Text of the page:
Is the grass really greener?

“You know, I would be just fine if I just wouldn’t compare myself to everyone else” a colleague lamented to me the other night. This person (don’t want to assign gender as this goes both ways), by many peoples’ measures, ‘has it all’ – monetarily successful, happily married, has two precious, well adjusted children, healthy, and lives a thriving professional and personal life. However, seeing others the same age who are ‘more’ successful; aka: have more money, have more recognition, achieved more fame, have contributed more – causes them to not feel good about self, work, ‘station’ in life or ‘life’ in general. As long as they feel ‘on top of the heap’, they feel ‘better than’…..i.e.: secure that ‘grass is greener.’

Why do all of us – at one time or another – compare ourselves to others, as if ‘they’ have the inside track on what the ‘standard’ for our own lives should be?

What I want to offer in this week’s blog is my concern that this pariah of ‘outdoing the Jone’s’ grows more prevalent in every area of our lives – not just as in ‘my house is bigger than your house’; but, in every aspect of our lives from physical fitness/thinness to financial success to even spiritual growth….and again, the list goes on. So, how do we, or should we, evolve past the gnawing need to out do others? Does this process of comparison help or hurt us as we navigate our lives? Is it possible to thrive, contribute, and grow individually – while using other peoples’ lives as the benchmark? What is enough?

A few thoughts on this:

First, I am not so sure that, in and of themselves, some comparisons and contrasts in our lives are not helpful to us as we go through life. Often when I fall prey to ‘looking over my shoulder,’ this process serves as a catalyst to my own growth, sense of discipline or even as a solution to my own procrastination. In addition, if I am really honest with myself, the comparisons become not the yardstick but, in some ways, serves as my compass as to what is really important. What other’s have, I simply may not want; or want badly enough to do what I would need to do to get them. These two observations can be a powerful combination. Talk about truth serum!

In Elizabeth Gilbert’s book: Eat, Pray, Love, she quite provocatively recounts her experiences of self-discovery through her travels through Italy, India and Indonesia. I loved this book – if you haven’t read it – read it! It is hysterical, insightful and real. Anyway, there is a sentence in this book: “Life’s metaphors are God’s instructions.” This statement really spoke to me – as I tend to think metaphorically anyway.

To me, this meant that life’s experiences, both the simple and the complex, are revealing my own unique journey. The path may not, in fact will not, be the same as anybody else’s. It may not be ‘enough’ for someone else; it will be more than enough for me. So, what is the result of measuring against something that by the vary nature will be different?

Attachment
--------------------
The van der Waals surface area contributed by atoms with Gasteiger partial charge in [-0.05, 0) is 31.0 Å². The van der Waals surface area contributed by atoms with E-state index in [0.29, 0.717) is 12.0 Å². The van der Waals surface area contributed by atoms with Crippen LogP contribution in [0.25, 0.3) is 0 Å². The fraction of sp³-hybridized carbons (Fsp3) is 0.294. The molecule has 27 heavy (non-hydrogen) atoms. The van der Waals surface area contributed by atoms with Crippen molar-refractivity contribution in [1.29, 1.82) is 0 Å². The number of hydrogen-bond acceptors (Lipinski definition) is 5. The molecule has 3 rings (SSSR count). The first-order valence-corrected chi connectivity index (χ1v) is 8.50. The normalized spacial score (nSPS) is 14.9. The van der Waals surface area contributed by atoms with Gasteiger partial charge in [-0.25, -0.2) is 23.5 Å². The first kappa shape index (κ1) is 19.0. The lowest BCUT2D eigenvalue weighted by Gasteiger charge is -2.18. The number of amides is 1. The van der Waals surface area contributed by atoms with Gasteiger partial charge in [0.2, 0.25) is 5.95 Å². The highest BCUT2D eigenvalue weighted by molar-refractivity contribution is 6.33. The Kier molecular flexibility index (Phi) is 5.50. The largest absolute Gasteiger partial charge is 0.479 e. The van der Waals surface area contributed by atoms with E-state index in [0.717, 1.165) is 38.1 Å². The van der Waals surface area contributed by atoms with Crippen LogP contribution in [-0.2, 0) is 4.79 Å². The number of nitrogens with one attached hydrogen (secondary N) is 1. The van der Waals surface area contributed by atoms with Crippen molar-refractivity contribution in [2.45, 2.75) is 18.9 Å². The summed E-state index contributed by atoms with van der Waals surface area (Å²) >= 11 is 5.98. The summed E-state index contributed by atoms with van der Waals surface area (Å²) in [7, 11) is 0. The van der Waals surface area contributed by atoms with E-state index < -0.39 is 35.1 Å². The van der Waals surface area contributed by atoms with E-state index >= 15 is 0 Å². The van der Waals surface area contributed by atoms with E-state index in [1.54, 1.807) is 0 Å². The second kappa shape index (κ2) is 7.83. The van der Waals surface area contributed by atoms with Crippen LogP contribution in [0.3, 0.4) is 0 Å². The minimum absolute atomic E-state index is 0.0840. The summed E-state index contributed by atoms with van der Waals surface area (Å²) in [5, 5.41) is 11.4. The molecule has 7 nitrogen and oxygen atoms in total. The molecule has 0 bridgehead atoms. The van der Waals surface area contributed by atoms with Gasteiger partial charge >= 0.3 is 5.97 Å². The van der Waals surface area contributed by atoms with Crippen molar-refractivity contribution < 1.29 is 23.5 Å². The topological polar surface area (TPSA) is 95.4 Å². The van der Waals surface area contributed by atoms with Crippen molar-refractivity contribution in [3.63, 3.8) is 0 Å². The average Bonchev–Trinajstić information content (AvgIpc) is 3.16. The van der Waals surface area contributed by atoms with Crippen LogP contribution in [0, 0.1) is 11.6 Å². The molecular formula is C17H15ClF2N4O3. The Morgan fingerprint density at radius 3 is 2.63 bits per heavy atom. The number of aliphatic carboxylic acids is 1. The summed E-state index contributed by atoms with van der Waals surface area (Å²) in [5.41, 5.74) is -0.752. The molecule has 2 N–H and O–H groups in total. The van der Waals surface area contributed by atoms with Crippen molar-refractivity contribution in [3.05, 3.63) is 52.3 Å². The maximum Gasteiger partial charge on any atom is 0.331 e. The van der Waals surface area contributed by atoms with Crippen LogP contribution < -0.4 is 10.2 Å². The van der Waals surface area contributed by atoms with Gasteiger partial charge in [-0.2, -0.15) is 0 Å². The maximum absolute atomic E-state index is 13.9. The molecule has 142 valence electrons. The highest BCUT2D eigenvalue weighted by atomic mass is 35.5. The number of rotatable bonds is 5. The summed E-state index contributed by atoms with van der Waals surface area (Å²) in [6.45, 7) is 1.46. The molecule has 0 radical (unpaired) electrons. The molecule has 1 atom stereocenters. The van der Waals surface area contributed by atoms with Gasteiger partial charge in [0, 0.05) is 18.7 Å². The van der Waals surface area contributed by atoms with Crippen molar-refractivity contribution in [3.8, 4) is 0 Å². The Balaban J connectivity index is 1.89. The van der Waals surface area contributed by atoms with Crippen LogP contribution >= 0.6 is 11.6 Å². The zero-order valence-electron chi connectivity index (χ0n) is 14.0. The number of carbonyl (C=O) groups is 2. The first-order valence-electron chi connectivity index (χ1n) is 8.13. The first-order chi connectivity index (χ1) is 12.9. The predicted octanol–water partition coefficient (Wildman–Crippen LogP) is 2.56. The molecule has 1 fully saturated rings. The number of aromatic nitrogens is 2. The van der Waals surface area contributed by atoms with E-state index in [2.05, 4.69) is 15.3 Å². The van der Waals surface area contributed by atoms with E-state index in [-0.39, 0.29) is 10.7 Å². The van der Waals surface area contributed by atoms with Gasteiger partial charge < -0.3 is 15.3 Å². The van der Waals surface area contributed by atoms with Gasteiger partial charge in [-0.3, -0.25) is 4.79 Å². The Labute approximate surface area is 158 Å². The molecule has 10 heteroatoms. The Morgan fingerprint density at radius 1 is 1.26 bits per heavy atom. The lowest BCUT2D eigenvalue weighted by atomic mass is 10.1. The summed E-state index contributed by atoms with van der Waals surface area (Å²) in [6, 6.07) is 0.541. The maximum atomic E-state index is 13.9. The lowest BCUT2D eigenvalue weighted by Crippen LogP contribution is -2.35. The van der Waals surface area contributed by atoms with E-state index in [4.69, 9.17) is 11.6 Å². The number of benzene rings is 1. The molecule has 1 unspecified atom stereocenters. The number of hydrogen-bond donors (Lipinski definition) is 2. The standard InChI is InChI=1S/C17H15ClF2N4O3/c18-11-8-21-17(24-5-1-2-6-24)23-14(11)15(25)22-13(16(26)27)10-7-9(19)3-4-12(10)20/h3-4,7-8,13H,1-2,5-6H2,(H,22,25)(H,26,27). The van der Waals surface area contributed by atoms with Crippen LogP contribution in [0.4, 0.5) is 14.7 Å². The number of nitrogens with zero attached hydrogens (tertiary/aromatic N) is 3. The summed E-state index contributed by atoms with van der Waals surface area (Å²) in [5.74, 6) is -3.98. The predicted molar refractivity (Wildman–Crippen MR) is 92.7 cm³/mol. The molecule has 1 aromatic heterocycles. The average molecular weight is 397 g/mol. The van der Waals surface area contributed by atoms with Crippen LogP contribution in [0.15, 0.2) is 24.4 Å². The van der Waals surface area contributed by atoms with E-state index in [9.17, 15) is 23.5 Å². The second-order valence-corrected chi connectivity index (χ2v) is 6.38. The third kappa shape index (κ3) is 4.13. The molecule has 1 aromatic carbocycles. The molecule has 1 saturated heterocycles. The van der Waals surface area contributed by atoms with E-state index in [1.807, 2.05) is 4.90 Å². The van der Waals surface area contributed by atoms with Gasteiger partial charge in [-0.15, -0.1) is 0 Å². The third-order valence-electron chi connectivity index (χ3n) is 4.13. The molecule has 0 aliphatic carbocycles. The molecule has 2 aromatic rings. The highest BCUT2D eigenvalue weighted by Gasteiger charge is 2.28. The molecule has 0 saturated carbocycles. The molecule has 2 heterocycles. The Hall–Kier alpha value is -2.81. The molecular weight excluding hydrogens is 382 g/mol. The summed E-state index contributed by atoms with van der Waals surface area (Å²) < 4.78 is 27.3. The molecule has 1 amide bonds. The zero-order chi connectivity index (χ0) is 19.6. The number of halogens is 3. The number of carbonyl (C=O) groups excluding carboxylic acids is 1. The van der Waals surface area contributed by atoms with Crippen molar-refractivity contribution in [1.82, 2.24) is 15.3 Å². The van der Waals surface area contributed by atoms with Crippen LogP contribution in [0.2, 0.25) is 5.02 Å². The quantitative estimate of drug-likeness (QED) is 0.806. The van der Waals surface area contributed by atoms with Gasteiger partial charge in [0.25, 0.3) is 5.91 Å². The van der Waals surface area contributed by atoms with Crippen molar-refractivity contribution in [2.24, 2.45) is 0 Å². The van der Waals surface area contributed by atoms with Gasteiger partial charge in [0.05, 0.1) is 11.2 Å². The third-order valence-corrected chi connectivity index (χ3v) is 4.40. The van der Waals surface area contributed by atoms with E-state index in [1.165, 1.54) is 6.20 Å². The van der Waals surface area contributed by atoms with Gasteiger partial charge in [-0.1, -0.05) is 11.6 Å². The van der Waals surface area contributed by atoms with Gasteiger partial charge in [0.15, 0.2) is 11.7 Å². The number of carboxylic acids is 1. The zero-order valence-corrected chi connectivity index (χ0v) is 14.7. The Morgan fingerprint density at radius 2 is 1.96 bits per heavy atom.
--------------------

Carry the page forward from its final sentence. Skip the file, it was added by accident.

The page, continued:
Some of my colleagues, at this point, are no doubt reading and ‘hemming and hawing’ or rolling their eyes on the content of this blog. They will scratch this up to ‘woo woo’ ramblings- not suited for a business oriented blog. However, what I will offer to these folks is this:

a) In my professional and personal conversations over the years seldom does the concern of comparison, competition, and contrast NOT come up when a person is ‘weighing’ their success – by any metric they choose. There is reality in this ‘out-doing the Jone’s’ scenario – and we see it in most areas of our lives from careers, children, financial success, etc.. When is it ever ‘enough’? Ignoring these feelings, or acting like they aren’t there, will not make them go away. I suggest that by embracing them and channeling that energy will.

b) In addition, never does the process of ‘comparing’ to another ever fill the void of ‘worthiness’ of ‘my grass being greener’ for any long-term fulfillment. Because there is always a person with more, or with less, by any metric or benchmark chosen; and their paths are undeniably going to be different. The comparisons, by themselves, only confuse the real issue. Yes, comparing and contrasting can serve as catalysts and compasses for our choices. However, perhaps that is the real serum – they help us see with fresh perspective how green the entire field can be for all of us and help to determine our unique direction for our individual lives.

c) A final observation. This weekend over lunch, I asked a very dear and wise friend how he has dealt with comparing himself to others over the course of his life. He said, “You know, Kristin, the older I have gotten the more I have tried to be a human being not a human doing. Comparing, competing, stressing and worrying….it just wasn’t the path I wanted. I want to be present in the moment; enjoy, give, love, learn, through every experience. The rest just takes care of itself.” What a peace of mind he has. And yes, by his measures, he is successful and it is ‘enough’.

Krishnamurti, a renowned writer and speaker on philosophical subjects in the mid-1900’s, in one of his many books: The Book of Life: Daily Meditations with Krishnamurti states a most profound awareness for this last point:

“When one can clarify the confusion within oneself, then one will find what the purpose of life is; all that you have to do is to be free from those causes that bring about the confusion.”

It is up to each one of us to dissolve the confusion in our own lives. Validation through another person’s ‘less green grass’ is not the answer. Revelation through our own unique, differentiated, aligned self is.